Update: Go here for the promised post laying out the cell phone book club vision in detail.
Cell phones are big for Internet access among many young people, members of minorities, and the poor, as well as women. How can we get phone fans to read books on them, not just text each other and Facebook away?
An opportunity for libraries and schools here?
The ongoing rise of phablets, large cell phones with almost tablet-sized screens, bodes well for phones as e-book readers. Pictured is the five-inch screen of my Blu Life Pure displaying dialogue from New Grub Street. The photo really doesn’t convey the sharpness or contrast of the screen. Click here for a somewhat better view. More obscure vendors—I won’t vouch for them—already sell unlocked phones with less advanced five-inchers for as little as $80 or so. A few years from now, their displays will look just as spiffy.
Cell phone book clubs, anyone? Especially if they can foster tech savvy and community along the way and be both virtual and face to face? And, no, we’re not talking about New Grub Street for typical participants—that’s just a favorite of mine. Young adult novels and lots of good nonfiction of interest to the same readers would be more like it.
Later this month, LibraryCity will publish a detailed post on the cell phone book club concept, after first running a related commentary on the one-tablet-per-student project at T.C. Williams High School in Alexandria, Virginia (thumbs up!).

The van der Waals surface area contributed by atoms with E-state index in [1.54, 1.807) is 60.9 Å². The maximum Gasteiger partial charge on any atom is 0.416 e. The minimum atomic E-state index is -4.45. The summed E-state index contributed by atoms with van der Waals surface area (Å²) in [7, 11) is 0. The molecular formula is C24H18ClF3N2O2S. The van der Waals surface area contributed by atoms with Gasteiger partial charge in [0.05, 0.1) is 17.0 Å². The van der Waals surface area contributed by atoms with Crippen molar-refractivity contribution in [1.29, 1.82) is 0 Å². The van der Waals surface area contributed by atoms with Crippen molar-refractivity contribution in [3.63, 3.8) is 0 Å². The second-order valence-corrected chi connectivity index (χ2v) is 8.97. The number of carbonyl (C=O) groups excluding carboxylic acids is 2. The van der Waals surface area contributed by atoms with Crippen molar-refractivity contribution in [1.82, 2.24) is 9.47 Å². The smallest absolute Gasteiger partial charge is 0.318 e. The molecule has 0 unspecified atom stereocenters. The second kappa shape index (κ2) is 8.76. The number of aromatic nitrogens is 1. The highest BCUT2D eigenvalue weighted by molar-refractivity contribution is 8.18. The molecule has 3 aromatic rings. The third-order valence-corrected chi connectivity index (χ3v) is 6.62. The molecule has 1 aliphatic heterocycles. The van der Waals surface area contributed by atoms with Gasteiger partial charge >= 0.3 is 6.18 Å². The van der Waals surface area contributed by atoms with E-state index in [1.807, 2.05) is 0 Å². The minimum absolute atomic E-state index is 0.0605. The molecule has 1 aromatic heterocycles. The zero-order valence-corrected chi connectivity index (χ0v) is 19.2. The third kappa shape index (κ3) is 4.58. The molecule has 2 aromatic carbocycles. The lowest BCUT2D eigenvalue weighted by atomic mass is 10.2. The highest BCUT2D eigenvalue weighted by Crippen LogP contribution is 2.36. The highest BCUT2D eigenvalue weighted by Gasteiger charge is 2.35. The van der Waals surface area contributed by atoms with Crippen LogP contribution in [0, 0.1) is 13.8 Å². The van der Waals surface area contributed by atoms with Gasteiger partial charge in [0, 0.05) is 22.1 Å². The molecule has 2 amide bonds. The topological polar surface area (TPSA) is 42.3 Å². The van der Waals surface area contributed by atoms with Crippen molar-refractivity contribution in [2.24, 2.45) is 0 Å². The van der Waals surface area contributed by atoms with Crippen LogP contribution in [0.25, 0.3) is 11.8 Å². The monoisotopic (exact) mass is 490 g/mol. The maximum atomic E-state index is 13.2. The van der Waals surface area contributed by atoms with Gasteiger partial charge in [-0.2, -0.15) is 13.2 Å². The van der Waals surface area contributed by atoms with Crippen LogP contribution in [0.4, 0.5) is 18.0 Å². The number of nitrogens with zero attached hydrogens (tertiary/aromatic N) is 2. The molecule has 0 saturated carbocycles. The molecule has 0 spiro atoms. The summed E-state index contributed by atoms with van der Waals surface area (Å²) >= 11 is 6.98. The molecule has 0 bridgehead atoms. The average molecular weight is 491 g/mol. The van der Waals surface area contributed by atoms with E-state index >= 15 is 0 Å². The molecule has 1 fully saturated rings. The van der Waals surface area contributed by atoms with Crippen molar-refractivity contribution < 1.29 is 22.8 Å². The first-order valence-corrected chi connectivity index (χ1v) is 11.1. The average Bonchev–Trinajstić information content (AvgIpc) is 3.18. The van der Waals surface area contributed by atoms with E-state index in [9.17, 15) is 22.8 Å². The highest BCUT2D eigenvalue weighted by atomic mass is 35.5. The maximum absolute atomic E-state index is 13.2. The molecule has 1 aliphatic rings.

A few more basics about the proposed cell phone book clubs are in text accompanying a LibraryCity video. Watch Dr. Elizabeth Hoover, chief technology officer for the public schools in Alexandria, share her enthusiasm for the general idea.
Likewise seeing possibilities is Aixa Dengate. A streetwise special-ed teacher of mostly Hispanic origins, she is a passionate advocate for English language learners—thousands of them live in Northern Virginia. The cell phone book club vision has been developed with multicultural needs in mind.
This new approach to literacy may or may not be right for your local library. All kinds of factors should be considered such as the percentage of cell phone users—high in Alexandria, even among the children of low-income people—and the nature of existing library programs. But read the forthcoming post before making up your mind. It mentions not only the pros of cell phones but also the cons. Learn about a promising software app that could restrict your daughter or son’s Facebooking but allow downloads of classics from Project Gutenberg.
As for the Alexandria public library system, it will release a general needs study and meanwhile has not reached a decision on the vision of cell phone book clubs. One good sign is that Lynda Rudd, technical services manager for the system, loves to read books on her phone.
Ideally in the near future, lots and lots of kids and parents will be doing the same. Paper books have their positives, and if people want to bring them to in-person meetings of the cell phone book clubs, then great! But other than your keys or wallet or purse, just what object are you most likely to have with you most of the time when allowed? While I’ve made the point before, it bears repeating. I just wish that academics would spend less time on the subtler points of paper vs. electrons and more time pondering the need for books to be ubiquitous, in one form or another.
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